I’d like to emphasize another important point, one that Jeff Lowenfels discussed in his April column. I greatly appreciate that Jeff, in his words, has “dedicated the later years of my life to getting the world to stop using these kinds of chemicals. If I am going to be honest with myself and you, why should the size of the organism, or its placement preventing my neighbor from seeing me, make a difference? The harm to pets, wildlife, and beneficial insects is the same no matter how big the plant we are trying to protect.”

I too have thought hard and long about such notions. It’s easy to feel affection, even love, for the large, mature spruce trees that grace our yards. In many instances they have become part of our lives, perhaps even part of our extended families. And it’s easy to overlook, ignore, or even dismiss the much smaller living creatures that move around us (unless, perhaps, they happen to be birds or bees or butterflies or maybe dragonflies). And yet in protecting our big, beautiful spruce trees with toxic chemicals, we may do great harm to the larger community of beings that also inhabit our yards, or the lands and waters—and the air—beyond them.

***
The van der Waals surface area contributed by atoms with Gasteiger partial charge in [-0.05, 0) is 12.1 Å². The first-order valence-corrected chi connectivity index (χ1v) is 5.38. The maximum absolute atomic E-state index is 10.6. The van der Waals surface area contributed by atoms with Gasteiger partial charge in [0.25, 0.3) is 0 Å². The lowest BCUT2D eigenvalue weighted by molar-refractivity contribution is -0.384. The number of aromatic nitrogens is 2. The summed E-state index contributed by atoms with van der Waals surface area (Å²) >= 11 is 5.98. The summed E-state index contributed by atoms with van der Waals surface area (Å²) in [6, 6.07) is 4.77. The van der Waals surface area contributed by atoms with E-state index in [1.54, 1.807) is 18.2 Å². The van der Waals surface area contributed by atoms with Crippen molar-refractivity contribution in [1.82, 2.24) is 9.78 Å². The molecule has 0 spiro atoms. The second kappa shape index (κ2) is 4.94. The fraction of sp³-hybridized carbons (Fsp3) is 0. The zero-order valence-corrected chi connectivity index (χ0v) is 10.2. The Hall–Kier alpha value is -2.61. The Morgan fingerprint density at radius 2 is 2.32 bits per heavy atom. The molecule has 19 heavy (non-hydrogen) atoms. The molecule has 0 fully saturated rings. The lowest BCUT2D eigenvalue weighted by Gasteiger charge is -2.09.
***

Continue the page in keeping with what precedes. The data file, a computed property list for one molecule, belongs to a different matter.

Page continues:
As I mentioned in the opening column of this series, I am deeply saddened to see the browning of spruce trees, not only in my yard, but around my neighborhood (and beyond). But I’ve decided to consider the greater good of the many, smaller forms of life that carbaryl and other chemical pesticides would kill.

As Jessie Moan has commented, “There is no easy answer.”

I’ve chosen the path that’s right for me. And I hope that others will at least seriously consider the impacts of their actions, beyond simply the spruce trees and beetles.

One more thing: I have not given up hope that one or even two of the yard’s spruce trees will survive. I continue to water them faithfully and visualize their healing. And I pray for a miracle of some kind.

Anchorage nature writer Bill Sherwonit is a widely published essayist and the author of more than a dozen books, including “Living with Wildness: An Alaskan Odyssey” and “Animal Stories: Encounters with Alaska’s Wildlife.” Readers wishing to send comments or questions directly to Bill may do so at akgriz@hotmail.com.